Younger Catholics Staying in the Church
BY Jim Cosgrove
November 22-28, 1998 Issue | Posted 11/22/98 at 2:00 PM
WASHINGTON—In a major new study of post-baby boom Catholics ages 20 to 39, researchers have found nine in 10 people who were confirmed as adolescents have kept the faith of their youth, and three in four said they could not imagine belonging to any other Church.
The findings, reported Nov. 6 at the annual joint meeting of the Religious Research Association and the Society for the Scientific Study of Religion, stand in stark contrast to a similar study of mainline Protestants finding large numbers abandoning the Church as young adults.
The new study also found Catholic identity remains strong despite high rates of intermarriage.
While denominational boundaries may be vanishing among conservative and liberal Protestants, there is little evidence of a Protestant-Catholic melting pot, researchers found.
“I went into this study... with the idea the Catholic scene is going to replay the mainline scene,” said Dean Hoge, a Catholic University of America sociologist involved in both studies. “It took me by surprise.”
Hoge and colleagues William Dinges of Catholic University, Notre Dame Sister Mary Johnson of Emmanuel College in Boston, and Juan Gonzalez Jr. of California State University at Hayward conducted telephone interviews of 427 non-Hispanic Catholics and 421 Latino Catholics in 1997.
In the 1990 study of Protestants, Hoge, Benton Johnson of the University of Oregon and Donald Luidens of Hope College in Holland, Mich., interviewed 500 people, ages 33 to 42, who were confirmed in Presbyterian Churches in the 1950s and 1960s. Only 29% remained active Presbyterians. Twenty-three percent joined other Churches and 48% were classified as “unchurched,” meaning they were either unaffiliated or attended church fewer than six times a year.
In the new study of Catholics, Dinges reported, “First, there is no evidence that young adult Catholics today are a generation of irreligious scoffers.”
Despite an intermarriage rate of 50% for non-Hispanic Catholics and 24% for Latino Catholics, only 10% of the respondents reported leaving Catholicism, and of that number only 4% reported they are non-religious, the researchers said. Six percent left for other Christian Churches.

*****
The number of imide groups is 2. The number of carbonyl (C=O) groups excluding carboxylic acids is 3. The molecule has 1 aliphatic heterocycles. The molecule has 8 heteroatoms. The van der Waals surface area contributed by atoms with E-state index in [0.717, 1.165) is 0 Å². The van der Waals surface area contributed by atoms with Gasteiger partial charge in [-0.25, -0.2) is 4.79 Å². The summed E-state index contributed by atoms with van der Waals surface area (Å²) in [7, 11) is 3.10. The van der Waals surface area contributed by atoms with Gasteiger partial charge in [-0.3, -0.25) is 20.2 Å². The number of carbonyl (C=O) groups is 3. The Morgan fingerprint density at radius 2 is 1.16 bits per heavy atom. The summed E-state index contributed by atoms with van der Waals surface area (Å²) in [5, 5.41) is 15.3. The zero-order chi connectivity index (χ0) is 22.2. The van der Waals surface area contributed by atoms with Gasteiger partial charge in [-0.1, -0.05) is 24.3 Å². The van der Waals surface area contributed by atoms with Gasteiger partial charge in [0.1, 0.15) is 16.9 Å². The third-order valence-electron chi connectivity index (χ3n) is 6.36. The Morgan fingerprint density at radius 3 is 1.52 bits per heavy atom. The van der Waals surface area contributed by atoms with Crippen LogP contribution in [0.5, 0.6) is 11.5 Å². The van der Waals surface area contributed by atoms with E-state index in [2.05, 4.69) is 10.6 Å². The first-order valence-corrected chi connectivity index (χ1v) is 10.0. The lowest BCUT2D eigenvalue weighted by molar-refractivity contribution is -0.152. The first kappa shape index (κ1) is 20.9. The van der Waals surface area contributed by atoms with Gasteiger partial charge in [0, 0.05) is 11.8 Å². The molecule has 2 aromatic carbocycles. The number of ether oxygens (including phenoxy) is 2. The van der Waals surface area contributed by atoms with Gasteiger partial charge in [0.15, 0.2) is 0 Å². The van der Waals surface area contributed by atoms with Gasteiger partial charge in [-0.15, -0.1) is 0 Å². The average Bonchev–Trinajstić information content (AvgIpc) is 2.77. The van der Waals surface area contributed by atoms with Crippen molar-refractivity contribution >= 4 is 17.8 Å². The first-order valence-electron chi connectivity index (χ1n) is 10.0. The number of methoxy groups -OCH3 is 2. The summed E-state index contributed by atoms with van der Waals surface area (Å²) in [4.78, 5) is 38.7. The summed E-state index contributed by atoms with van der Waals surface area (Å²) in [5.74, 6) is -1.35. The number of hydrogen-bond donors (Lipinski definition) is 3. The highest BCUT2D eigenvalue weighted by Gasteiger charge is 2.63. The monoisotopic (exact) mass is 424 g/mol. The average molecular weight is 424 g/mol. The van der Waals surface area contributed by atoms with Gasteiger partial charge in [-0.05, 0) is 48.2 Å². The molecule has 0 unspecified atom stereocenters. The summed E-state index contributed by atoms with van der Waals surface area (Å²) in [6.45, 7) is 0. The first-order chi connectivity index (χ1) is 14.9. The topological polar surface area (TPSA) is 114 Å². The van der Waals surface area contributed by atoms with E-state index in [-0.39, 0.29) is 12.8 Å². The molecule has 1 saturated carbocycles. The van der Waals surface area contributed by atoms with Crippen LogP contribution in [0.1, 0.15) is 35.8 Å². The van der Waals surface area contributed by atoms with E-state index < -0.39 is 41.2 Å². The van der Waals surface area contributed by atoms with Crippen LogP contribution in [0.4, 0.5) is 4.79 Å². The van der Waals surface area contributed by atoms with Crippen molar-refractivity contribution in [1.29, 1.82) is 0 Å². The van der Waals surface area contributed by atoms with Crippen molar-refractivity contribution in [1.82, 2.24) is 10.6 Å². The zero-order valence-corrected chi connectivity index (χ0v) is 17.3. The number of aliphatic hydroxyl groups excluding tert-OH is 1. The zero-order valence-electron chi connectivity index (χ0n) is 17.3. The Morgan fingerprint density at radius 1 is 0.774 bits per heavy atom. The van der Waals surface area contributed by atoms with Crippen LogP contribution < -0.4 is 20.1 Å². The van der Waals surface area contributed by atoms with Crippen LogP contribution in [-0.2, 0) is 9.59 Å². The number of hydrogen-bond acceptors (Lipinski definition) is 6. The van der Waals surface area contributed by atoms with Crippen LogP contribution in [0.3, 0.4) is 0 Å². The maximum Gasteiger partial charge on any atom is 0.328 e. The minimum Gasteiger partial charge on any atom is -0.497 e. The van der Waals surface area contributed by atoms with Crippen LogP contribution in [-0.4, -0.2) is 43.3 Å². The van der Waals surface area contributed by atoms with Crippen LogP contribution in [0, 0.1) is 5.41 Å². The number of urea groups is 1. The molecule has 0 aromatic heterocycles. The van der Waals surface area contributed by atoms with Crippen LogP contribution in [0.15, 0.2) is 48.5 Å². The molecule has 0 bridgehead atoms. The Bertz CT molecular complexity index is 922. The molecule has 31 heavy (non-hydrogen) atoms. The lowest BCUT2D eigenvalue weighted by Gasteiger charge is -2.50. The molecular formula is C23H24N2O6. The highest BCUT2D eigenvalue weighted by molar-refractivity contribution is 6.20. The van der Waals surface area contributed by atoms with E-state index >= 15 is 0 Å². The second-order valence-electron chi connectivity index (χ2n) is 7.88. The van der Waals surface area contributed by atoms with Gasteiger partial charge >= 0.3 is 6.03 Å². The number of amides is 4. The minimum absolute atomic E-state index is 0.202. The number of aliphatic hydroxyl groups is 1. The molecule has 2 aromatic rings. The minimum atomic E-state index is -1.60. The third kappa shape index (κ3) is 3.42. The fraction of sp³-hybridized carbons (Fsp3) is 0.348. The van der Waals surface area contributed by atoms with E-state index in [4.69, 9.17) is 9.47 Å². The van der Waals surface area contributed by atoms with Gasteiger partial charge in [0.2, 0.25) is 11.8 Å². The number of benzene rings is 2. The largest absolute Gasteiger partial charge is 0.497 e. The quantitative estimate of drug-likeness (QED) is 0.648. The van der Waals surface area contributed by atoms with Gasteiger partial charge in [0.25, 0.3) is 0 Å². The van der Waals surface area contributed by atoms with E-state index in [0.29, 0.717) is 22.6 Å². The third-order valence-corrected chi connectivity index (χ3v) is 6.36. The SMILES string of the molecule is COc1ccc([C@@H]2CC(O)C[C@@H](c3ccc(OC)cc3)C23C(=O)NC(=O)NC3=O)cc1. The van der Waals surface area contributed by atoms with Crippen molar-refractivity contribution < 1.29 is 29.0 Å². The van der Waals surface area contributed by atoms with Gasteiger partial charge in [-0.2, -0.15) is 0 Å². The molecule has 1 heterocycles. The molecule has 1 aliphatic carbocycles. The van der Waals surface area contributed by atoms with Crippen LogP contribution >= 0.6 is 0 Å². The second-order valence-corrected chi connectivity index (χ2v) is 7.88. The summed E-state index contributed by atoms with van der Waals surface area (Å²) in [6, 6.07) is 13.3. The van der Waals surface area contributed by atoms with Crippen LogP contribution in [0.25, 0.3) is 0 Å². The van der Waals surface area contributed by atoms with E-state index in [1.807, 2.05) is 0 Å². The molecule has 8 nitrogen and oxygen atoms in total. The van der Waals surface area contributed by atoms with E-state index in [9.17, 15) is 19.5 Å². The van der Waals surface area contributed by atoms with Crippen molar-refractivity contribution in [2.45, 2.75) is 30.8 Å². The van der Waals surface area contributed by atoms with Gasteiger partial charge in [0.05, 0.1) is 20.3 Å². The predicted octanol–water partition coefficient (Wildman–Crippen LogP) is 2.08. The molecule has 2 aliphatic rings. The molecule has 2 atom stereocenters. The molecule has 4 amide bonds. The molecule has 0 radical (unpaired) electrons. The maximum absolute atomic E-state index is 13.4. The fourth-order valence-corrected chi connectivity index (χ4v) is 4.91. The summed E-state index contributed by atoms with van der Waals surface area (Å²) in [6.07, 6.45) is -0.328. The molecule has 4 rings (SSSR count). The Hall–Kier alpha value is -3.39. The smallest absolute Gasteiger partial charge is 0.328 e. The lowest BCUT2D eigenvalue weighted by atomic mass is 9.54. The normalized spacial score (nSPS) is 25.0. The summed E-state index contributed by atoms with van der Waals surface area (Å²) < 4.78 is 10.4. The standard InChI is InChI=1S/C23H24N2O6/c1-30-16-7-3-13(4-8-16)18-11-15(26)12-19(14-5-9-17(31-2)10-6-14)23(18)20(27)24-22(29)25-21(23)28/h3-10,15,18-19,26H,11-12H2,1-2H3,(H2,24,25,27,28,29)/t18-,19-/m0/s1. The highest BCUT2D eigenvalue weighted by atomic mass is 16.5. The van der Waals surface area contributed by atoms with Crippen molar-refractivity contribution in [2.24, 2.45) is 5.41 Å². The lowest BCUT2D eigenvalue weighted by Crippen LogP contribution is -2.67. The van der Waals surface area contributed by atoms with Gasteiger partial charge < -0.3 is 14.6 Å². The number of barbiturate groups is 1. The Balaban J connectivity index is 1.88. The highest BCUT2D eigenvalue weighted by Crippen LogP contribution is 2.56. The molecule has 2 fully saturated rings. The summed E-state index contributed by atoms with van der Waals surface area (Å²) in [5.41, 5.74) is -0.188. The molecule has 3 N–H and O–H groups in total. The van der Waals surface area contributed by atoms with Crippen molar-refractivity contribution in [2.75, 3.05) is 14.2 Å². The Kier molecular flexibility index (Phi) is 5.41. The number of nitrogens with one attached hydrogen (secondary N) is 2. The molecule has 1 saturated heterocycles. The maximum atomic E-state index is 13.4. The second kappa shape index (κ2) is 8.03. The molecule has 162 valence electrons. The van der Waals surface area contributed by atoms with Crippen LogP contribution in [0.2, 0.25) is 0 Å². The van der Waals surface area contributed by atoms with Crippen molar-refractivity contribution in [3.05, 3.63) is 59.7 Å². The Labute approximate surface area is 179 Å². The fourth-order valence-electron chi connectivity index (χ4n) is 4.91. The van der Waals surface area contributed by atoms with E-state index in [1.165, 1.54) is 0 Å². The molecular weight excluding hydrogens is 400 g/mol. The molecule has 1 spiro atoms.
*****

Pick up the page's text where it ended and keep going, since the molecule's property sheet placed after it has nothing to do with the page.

Three-quarters of non-Hispanic Catholics and 81% of Hispanic Catholics said they could not imagine being anything other than Catholic. And more than two-thirds of each group said there is something very special about being Catholic which you can't find in other religions.
In defining some elements of their faith, about nine in 10 current Catholic respondents said the bread and wine actually becomes the body and blood of Christ during Mass. Nearly nine in 10 said Catholics have a responsibility to end racism and more than three-quarters said they have a duty to close the gap between the rich and the poor.
Johnson said some religion scholars, who predicted as many as 50% of young adults would no longer consider themselves Catholic, were “stunned” by the results.
The 10% of those contacted for the study who are no longer Catholic “are more theologically conservative, less individualistic, and less relativistic than the Catholics,” reported Hoge.
The researchers said this discovery “was an unexpected finding” because the earlier research on young adult Protestants had brought exactly the opposite result—those who had left the denomination they were raised in “were less conservative and more relativistic in religious beliefs.”
“The non-Catholics in the present study were more firmly Christian than the Catholics, not less so,” the team reported. “They have not fallen away from the Christian faith; rather they have switched Churches or kept a personal religion while rejecting Catholic churchgoing.”
Interfaith marriage was the main reason most ex-Catholics gave for having left the Church.
Among those who remain Catholic, 75% of the Euros and 81% of the Latinos agreed with the statement, “I cannot imagine myself being anything other than Catholic.”
However, 64% agreed that “one can be a good Catholic without going to Mass,” although Church law says Catholics are obliged to worship every Sunday and on certain holy days.
In addition, 87% thought the Church “should allow women greater participation in all ministries,” although recent Church statements have called the exclusion of women from priestly ministry an infallible teaching pertaining to the deposit of faith.
While 55% of the current Catholics reported attending Mass weekly or at least twice a month, only 37% of the Euros and 42% of the Latinos said they had gone to confession within the past two years.
In response to a series of other questions on prayer or devotional activities within the past two years, responses included:
• Kept religious images in the home: Latinos 83%, Euros 61%.
• Wore medals, scapulars, or other devotional items: Latinos 70%, Euros 51%.
• Said the rosary: Latinos 64%, Euros 46%.
• Read the Bible at home: Latinos 58%, Euros 53%.
• Made the Way of the Cross: Latinos 44%, Euros 29%. (RNS—Religious News Service and CNS—Catholic News Service)
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